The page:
So you don’t have a significant other to spend Valentines Day with this year? Sydney band Warhorse is staging a St. Valentines Day Massacre to honor the unlucky in love or those in love and want to kill each other anyway. I’m not quite sure what to expect from the night but Warhorse, having been together for about a year and play a type of sub-psyche rock, should be well worth the heart break. They’ve recently come out of the studio where they have been working with Burke Reid (Gerling) recording their E.P, and have played a number of shows around Sydney. Presently going through a change of line up with the drummer, last time I saw Warhorse was at the Snowman album launch show in Sydney and it was a pretty dirty show. If you’re in Sydney, you can catch them this Friday the 16th at Boobytrap at Melt Bar, this time supporting The Instant for the launch of their album Notes & Errata. Jasper is a rather obnoxiously entertaining front man but if you want something other than flowers and chocolate, Warhorse just might be the perfect date.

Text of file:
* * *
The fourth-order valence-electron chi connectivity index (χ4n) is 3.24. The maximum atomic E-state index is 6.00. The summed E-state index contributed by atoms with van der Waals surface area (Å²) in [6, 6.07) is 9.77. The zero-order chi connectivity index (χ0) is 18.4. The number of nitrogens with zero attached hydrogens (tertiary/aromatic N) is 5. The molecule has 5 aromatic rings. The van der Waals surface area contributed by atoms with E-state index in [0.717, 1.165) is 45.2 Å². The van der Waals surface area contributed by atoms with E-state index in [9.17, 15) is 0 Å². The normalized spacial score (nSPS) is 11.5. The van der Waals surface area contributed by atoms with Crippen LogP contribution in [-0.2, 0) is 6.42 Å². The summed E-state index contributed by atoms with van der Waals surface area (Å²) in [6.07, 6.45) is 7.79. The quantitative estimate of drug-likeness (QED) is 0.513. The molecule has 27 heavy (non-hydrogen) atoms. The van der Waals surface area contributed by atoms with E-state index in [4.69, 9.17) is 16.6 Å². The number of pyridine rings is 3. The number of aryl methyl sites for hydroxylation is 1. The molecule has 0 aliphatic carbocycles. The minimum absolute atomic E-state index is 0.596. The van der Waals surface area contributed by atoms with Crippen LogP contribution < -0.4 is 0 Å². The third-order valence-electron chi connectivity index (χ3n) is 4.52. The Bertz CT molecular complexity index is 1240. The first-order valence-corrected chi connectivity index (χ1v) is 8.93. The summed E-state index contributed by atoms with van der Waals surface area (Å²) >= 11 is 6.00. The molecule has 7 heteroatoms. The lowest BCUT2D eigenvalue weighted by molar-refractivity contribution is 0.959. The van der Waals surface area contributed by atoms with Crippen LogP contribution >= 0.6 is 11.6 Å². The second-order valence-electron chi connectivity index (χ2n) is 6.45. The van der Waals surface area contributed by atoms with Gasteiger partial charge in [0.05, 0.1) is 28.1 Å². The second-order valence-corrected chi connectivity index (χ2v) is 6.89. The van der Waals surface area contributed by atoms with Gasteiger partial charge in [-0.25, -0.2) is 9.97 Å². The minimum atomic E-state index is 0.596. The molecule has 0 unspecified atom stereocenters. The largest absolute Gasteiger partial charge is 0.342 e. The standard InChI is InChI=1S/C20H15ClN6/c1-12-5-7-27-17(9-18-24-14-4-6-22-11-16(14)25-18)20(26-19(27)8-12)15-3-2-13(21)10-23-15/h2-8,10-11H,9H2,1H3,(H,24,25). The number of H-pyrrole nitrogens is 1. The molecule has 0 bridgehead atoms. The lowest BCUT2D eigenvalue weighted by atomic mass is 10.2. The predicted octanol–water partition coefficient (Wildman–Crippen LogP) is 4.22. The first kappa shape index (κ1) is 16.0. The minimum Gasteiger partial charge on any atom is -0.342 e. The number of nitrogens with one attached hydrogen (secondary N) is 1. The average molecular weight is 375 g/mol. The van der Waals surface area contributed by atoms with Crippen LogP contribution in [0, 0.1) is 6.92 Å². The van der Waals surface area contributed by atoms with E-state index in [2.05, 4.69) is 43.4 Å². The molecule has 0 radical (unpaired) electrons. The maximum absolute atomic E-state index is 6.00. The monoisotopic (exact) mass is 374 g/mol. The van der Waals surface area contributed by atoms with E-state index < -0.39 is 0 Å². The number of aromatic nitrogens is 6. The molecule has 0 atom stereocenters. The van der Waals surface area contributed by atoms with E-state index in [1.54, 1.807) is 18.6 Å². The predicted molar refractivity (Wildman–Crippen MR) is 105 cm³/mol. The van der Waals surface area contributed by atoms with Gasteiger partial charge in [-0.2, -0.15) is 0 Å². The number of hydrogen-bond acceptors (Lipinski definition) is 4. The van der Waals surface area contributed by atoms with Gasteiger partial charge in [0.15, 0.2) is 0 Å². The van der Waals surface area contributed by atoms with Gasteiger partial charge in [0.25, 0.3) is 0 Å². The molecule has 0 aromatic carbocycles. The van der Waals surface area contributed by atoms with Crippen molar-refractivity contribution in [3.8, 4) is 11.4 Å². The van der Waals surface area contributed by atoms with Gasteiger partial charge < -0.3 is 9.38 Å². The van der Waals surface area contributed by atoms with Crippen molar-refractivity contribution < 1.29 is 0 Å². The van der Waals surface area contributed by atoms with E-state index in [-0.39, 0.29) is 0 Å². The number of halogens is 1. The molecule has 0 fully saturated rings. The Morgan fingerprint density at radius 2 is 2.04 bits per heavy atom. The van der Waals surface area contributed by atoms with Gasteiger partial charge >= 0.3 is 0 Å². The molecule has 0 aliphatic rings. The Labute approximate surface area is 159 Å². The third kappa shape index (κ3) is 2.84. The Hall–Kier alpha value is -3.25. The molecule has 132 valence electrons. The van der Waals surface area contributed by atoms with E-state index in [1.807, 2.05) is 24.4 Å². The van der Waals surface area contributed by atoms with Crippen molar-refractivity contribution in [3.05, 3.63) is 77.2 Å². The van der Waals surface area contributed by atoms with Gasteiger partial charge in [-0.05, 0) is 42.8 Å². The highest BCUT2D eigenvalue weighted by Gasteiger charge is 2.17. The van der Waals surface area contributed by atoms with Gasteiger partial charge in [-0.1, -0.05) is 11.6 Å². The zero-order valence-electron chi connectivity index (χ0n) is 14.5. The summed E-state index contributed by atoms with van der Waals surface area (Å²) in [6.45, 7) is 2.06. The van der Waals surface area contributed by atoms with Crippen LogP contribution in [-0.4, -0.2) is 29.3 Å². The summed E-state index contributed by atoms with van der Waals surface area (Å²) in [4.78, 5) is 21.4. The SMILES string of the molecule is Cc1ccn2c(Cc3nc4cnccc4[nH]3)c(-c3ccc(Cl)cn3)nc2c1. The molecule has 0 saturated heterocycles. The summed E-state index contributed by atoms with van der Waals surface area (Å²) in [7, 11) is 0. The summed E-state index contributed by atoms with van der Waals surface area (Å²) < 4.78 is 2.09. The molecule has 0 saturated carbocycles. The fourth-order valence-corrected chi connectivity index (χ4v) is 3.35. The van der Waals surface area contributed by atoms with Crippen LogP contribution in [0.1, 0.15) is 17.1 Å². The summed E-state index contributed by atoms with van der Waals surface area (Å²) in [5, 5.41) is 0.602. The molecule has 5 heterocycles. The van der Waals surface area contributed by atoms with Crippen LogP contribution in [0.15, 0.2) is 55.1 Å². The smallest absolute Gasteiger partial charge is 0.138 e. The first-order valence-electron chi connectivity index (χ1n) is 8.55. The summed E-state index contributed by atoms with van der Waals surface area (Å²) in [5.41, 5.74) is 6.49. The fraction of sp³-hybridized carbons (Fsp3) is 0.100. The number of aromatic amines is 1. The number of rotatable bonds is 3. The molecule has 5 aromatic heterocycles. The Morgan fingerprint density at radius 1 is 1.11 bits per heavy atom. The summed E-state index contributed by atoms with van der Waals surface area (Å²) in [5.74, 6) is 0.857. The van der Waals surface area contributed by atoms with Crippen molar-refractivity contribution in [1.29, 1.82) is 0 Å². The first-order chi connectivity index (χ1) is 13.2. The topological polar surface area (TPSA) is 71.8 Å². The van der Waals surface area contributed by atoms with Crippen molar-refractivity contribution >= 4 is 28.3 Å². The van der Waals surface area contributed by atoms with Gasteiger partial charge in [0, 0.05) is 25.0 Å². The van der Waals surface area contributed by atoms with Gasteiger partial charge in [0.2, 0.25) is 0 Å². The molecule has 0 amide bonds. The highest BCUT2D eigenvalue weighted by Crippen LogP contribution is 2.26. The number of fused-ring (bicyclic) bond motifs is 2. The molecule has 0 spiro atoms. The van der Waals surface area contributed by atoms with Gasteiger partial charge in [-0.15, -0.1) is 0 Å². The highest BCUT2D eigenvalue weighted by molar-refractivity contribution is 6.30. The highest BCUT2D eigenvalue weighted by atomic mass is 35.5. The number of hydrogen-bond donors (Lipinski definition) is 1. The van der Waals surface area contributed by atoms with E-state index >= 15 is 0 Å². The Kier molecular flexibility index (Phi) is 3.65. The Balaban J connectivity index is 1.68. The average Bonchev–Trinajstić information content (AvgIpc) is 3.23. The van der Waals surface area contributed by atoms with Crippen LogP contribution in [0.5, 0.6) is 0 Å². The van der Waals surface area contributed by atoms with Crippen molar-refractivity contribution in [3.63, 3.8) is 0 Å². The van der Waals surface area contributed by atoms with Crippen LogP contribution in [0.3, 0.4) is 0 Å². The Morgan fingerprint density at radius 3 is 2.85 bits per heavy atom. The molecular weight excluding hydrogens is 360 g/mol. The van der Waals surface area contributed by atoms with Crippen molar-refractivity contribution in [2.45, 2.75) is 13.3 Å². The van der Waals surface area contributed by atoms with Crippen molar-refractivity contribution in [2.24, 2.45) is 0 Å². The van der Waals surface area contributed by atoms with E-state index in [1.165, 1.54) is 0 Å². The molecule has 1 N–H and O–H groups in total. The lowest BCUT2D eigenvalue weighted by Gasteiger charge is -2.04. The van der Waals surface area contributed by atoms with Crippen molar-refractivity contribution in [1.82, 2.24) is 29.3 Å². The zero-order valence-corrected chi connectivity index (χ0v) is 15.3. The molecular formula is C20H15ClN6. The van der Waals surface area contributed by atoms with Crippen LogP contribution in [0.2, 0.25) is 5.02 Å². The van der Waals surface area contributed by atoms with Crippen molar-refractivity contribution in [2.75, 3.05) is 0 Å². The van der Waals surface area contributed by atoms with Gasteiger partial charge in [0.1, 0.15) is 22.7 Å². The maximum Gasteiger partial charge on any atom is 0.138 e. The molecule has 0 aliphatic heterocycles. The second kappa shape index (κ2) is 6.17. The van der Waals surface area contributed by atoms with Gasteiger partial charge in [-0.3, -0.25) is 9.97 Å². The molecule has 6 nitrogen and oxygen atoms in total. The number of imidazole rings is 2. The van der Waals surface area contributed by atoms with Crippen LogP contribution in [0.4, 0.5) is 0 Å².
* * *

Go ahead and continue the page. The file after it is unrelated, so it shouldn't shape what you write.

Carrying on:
Wolfmother – ‘Woman’ (Avalanches remix)
Well congratulations is in order. Who would’ve thought they’d go all the way to winning a GRAMMY? From their early gig in Hopetoun, their legendary industry gig at 161 in Melbourne, many many gigs, festivals and radio play later their very first song ‘Woman’ wins the golden grammaphone. Well done boys, and to all the label and management team too of course, was one hell of a good punt!
Oh Mercy – ‘We Shouldn’t Miss The Market’